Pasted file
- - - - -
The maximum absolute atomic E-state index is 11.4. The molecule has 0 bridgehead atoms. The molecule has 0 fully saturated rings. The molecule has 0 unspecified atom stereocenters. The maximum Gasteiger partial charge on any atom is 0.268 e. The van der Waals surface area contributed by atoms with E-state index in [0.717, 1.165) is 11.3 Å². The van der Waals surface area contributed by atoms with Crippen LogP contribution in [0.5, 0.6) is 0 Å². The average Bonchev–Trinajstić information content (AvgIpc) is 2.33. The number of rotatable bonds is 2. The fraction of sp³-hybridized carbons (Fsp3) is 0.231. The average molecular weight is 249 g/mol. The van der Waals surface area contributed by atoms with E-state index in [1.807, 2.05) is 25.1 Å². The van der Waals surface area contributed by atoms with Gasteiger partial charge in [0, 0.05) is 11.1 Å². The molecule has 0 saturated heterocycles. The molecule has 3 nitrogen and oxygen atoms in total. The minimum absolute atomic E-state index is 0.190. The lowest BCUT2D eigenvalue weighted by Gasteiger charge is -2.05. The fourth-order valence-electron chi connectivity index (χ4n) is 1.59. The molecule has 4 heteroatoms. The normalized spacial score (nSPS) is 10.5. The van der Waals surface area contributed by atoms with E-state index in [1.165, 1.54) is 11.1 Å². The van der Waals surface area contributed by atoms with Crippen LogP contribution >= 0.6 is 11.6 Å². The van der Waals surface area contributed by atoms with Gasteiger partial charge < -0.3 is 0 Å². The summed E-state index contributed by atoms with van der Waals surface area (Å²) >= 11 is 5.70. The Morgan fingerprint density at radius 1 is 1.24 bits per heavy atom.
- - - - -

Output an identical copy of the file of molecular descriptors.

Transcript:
The maximum absolute atomic E-state index is 11.4. The molecule has 0 bridgehead atoms. The molecule has 0 fully saturated rings. The molecule has 0 unspecified atom stereocenters. The maximum Gasteiger partial charge on any atom is 0.268 e. The van der Waals surface area contributed by atoms with E-state index in [0.717, 1.165) is 11.3 Å². The van der Waals surface area contributed by atoms with Crippen LogP contribution in [0.5, 0.6) is 0 Å². The average Bonchev–Trinajstić information content (AvgIpc) is 2.33. The number of rotatable bonds is 2. The fraction of sp³-hybridized carbons (Fsp3) is 0.231. The average molecular weight is 249 g/mol. The van der Waals surface area contributed by atoms with E-state index in [1.807, 2.05) is 25.1 Å². The van der Waals surface area contributed by atoms with Gasteiger partial charge in [0, 0.05) is 11.1 Å². The molecule has 0 saturated heterocycles. The molecule has 3 nitrogen and oxygen atoms in total. The minimum absolute atomic E-state index is 0.190. The lowest BCUT2D eigenvalue weighted by Gasteiger charge is -2.05. The fourth-order valence-electron chi connectivity index (χ4n) is 1.59. The molecule has 4 heteroatoms. The normalized spacial score (nSPS) is 10.5. The van der Waals surface area contributed by atoms with E-state index in [1.165, 1.54) is 11.1 Å². The van der Waals surface area contributed by atoms with Crippen LogP contribution >= 0.6 is 11.6 Å². The van der Waals surface area contributed by atoms with Gasteiger partial charge < -0.3 is 0 Å². The summed E-state index contributed by atoms with van der Waals surface area (Å²) >= 11 is 5.70. The Morgan fingerprint density at radius 1 is 1.24 bits per heavy atom.